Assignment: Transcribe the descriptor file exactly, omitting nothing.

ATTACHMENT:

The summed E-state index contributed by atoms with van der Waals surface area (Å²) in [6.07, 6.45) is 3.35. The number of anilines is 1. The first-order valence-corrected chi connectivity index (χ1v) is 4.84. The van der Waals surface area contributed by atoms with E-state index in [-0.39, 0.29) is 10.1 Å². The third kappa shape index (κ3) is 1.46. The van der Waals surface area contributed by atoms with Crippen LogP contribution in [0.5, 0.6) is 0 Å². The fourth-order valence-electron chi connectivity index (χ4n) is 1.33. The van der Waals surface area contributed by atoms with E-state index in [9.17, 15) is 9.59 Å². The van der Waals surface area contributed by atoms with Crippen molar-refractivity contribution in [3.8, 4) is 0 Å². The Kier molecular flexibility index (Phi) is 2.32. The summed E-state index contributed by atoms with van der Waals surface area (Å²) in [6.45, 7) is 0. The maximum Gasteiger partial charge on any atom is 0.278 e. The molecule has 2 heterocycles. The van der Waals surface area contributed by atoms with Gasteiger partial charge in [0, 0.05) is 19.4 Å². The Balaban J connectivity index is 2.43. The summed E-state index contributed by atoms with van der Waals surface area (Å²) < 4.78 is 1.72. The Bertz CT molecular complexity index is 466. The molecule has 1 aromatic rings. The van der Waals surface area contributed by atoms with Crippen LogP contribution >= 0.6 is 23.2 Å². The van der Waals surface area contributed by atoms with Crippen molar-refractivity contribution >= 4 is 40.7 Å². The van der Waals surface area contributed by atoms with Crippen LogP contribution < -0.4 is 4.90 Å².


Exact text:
The summed E-state index contributed by atoms with van der Waals surface area (Å²) in [6.07, 6.45) is 3.35. The number of anilines is 1. The first-order valence-corrected chi connectivity index (χ1v) is 4.84. The van der Waals surface area contributed by atoms with E-state index in [-0.39, 0.29) is 10.1 Å². The third kappa shape index (κ3) is 1.46. The van der Waals surface area contributed by atoms with Crippen LogP contribution in [0.5, 0.6) is 0 Å². The fourth-order valence-electron chi connectivity index (χ4n) is 1.33. The van der Waals surface area contributed by atoms with E-state index in [9.17, 15) is 9.59 Å². The van der Waals surface area contributed by atoms with Crippen molar-refractivity contribution in [3.8, 4) is 0 Å². The Kier molecular flexibility index (Phi) is 2.32. The summed E-state index contributed by atoms with van der Waals surface area (Å²) in [6.45, 7) is 0. The maximum Gasteiger partial charge on any atom is 0.278 e. The molecule has 2 heterocycles. The van der Waals surface area contributed by atoms with Gasteiger partial charge in [0, 0.05) is 19.4 Å². The Balaban J connectivity index is 2.43. The summed E-state index contributed by atoms with van der Waals surface area (Å²) < 4.78 is 1.72. The Bertz CT molecular complexity index is 466. The molecule has 1 aromatic rings. The van der Waals surface area contributed by atoms with Crippen LogP contribution >= 0.6 is 23.2 Å². The van der Waals surface area contributed by atoms with Crippen molar-refractivity contribution >= 4 is 40.7 Å². The van der Waals surface area contributed by atoms with Crippen LogP contribution < -0.4 is 4.90 Å².